(c) 2015 by Barton Paul Levenson
Some global warming deniers will go so far as to admit that global warming is happening, and even that carbon dioxide (CO2) is a greenhouse gas. But how do we know it's coming from human technology? Are the greenies just trying to make us all feel guilty for driving cars and having electricity?
No. There is clear evidence that the increase in carbon dioxide in recent years comes from human technology, and to a good approximation, from nowhere else.
The fraction of CO2 in the air was roughly stable at 260-280 parts per million by volume from antiquity to about 1750. Then we started burning coal, and later on, oil. Since then, CO2 has risen to 400 ppmv, a 43% increase.
We know the new CO2 is mostly from fossil fuels from its radioisotope signature. In the biosphere, a small, constant background level of 14C is constantly formed from cosmic ray bombardment of 14N, nitrogen being 78% of our atmosphere. That radioactive 14C gets into everything organic--trees, grass, animals, the ocean, the soil, you and me. But it's radioactive, half-life about 5,570 years, so it decays, and there's a balance between creation and destruction.
Organic material buried for long periods of time has lost all its 14C. Fossil fuels are 100-300 million years old and have no 14C to speak of. Neither does the new CO2 coming into the air. This was first pointed out by Hans Suess in a research paper in 1955, and confirmed by Revelle and Suess in 1957.
The new CO2 is also deficient in 13C, a stable isotope of CO2. Because it is slightly heavier than the more common 12C, plants tend to take up more 12C than 13C. Fossil fuels are formed from dead plant matter from the carboniferous area, mostly ferns, cycads, and other plants that fell into swamps in that period. So the source of the new CO2 is very old plant material--i.e., fossil fuels.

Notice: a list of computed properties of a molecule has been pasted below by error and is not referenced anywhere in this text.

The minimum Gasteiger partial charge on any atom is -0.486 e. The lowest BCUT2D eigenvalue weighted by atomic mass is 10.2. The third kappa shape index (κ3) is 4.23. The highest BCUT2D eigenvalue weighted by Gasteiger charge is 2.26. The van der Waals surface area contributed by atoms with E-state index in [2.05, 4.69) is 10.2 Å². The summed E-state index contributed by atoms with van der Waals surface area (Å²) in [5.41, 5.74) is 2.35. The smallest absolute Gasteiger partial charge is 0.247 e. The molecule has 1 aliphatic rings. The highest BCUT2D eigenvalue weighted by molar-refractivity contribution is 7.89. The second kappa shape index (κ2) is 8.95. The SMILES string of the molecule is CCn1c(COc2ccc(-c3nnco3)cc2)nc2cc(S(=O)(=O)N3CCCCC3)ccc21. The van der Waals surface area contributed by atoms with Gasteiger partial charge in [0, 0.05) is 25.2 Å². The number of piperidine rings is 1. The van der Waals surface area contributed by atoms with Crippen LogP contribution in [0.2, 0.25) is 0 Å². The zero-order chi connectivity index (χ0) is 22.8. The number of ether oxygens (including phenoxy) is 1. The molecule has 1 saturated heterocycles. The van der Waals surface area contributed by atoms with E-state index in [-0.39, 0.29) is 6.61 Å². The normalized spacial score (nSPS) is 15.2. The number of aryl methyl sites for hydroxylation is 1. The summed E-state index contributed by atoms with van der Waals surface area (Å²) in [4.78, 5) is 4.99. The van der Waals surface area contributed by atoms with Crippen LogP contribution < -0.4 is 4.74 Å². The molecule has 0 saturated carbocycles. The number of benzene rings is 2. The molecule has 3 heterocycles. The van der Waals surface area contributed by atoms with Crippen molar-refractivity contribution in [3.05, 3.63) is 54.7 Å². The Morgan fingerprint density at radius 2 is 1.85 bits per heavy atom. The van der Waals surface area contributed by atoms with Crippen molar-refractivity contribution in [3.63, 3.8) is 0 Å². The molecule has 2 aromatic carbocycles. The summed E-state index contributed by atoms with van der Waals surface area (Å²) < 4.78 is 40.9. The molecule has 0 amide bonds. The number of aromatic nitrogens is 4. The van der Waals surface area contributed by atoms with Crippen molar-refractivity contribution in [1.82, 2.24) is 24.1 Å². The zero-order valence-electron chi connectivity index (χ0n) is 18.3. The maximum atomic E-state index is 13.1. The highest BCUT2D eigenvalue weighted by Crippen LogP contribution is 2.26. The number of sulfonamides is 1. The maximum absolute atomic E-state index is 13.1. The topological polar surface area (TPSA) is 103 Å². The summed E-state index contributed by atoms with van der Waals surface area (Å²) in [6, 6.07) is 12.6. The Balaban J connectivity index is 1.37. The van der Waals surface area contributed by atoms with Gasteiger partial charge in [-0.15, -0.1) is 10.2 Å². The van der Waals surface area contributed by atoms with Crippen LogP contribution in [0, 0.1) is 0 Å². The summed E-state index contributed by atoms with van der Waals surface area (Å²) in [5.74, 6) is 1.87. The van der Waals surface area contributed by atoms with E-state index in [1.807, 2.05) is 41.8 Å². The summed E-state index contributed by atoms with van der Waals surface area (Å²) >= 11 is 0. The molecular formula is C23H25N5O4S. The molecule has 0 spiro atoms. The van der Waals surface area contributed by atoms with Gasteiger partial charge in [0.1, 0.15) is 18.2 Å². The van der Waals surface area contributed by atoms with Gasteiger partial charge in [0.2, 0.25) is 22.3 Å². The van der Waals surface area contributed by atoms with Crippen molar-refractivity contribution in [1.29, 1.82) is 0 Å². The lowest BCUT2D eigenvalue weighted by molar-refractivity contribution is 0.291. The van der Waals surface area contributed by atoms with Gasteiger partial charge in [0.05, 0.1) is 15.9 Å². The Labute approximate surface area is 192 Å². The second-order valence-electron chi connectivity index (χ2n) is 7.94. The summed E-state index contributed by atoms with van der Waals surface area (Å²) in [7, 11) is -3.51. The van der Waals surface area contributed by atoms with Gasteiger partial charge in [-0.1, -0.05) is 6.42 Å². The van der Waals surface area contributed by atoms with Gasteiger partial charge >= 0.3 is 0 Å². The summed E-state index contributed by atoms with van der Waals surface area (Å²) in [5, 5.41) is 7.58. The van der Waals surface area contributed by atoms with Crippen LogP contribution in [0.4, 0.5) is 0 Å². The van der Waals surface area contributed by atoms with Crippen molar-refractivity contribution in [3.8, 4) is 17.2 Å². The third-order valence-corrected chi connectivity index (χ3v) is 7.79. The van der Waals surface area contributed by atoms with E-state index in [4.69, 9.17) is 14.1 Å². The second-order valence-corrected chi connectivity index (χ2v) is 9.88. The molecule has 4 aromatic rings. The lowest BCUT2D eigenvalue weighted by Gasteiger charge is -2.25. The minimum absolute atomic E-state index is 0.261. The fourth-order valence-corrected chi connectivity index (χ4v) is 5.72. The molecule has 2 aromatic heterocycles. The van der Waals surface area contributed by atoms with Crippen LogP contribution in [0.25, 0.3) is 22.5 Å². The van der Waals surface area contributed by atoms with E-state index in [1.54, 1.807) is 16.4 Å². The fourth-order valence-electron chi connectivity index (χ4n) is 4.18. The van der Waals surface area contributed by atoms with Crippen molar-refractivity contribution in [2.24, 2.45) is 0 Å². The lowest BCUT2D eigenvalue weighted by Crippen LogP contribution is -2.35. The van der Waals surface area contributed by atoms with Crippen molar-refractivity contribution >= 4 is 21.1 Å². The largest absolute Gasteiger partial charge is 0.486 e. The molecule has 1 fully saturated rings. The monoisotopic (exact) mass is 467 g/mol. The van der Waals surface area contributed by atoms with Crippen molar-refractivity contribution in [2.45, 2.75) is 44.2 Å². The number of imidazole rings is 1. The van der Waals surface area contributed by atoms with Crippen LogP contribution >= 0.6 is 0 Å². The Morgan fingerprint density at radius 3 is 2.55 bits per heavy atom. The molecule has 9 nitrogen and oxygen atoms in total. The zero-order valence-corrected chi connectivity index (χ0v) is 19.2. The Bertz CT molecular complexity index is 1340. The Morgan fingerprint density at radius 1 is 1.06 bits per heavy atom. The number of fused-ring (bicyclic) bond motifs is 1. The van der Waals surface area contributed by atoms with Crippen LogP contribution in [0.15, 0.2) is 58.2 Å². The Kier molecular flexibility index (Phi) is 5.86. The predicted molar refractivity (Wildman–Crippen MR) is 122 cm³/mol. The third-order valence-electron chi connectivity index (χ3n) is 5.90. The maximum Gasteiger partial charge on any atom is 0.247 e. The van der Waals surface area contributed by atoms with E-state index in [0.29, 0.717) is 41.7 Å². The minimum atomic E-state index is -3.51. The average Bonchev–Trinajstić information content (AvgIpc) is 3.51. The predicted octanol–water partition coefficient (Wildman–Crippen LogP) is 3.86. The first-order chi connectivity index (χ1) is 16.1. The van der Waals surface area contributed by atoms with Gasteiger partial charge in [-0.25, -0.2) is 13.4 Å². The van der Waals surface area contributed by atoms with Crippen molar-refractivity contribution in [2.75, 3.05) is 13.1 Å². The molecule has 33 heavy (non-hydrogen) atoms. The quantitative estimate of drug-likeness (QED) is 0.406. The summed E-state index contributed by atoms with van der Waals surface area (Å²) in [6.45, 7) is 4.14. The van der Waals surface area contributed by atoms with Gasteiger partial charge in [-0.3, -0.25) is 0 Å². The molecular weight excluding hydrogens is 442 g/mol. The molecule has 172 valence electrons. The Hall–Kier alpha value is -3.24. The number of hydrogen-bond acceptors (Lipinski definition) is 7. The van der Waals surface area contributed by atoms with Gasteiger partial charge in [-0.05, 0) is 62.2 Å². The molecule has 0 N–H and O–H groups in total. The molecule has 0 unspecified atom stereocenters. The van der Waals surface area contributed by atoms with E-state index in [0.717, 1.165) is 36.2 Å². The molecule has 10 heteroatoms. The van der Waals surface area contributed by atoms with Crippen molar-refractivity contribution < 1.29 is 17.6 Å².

"Stoichiometry" is the part of chemistry dealing with weights and balances. For example, let's say you have a lump of coal that is pure carbon (unlike real coal, which has plenty of impurities). The equation for its combustion is:
C + O2 => CO2
The respective molecular weights of carbon, molecular oxygen, and carbon dioxide are 12.0107, 31.9988, and 44.0098 AMUs, respectively. So if you've got 12 kilograms of carbon and burn it with 32 kg of oxygen, you get 44 kg of carbon dioxide. Unavoidable. When you burn carbon-containing fuels, you get carbon dioxide. Matter is conserved in non-nuclear reactions. So where do the deniers think all the fossil fuel exhaust burned since 1750 went?
Some has actually been taken up by natural sinks--new plant growth, increasingly acidic oceans, etc. But about 45% of it has remained in the air. And a pulse of carbon dioxide lasts about 200 years, on average. Archer and Brovkin (2008) showed that 20-60% of it persists "for a thousand years or longer." That's where it went.
Archer, D.; Brovkin, V. 2008. The millenial atmospheric lifetime of anthropogenic CO2. Climatic Change 90, 283-297.
Revelle, R.; Suess, H.E. 1957. Carbon Dioxide Exchange between Atmosphere and Ocean and the Question of an Increase of Atmospheric CO2 During the Past Decades. Tellus 9, 18-27.
Suess, H.E. 1955. Radiocarbon Concentration in Modern Wood. Science 122, 415-417.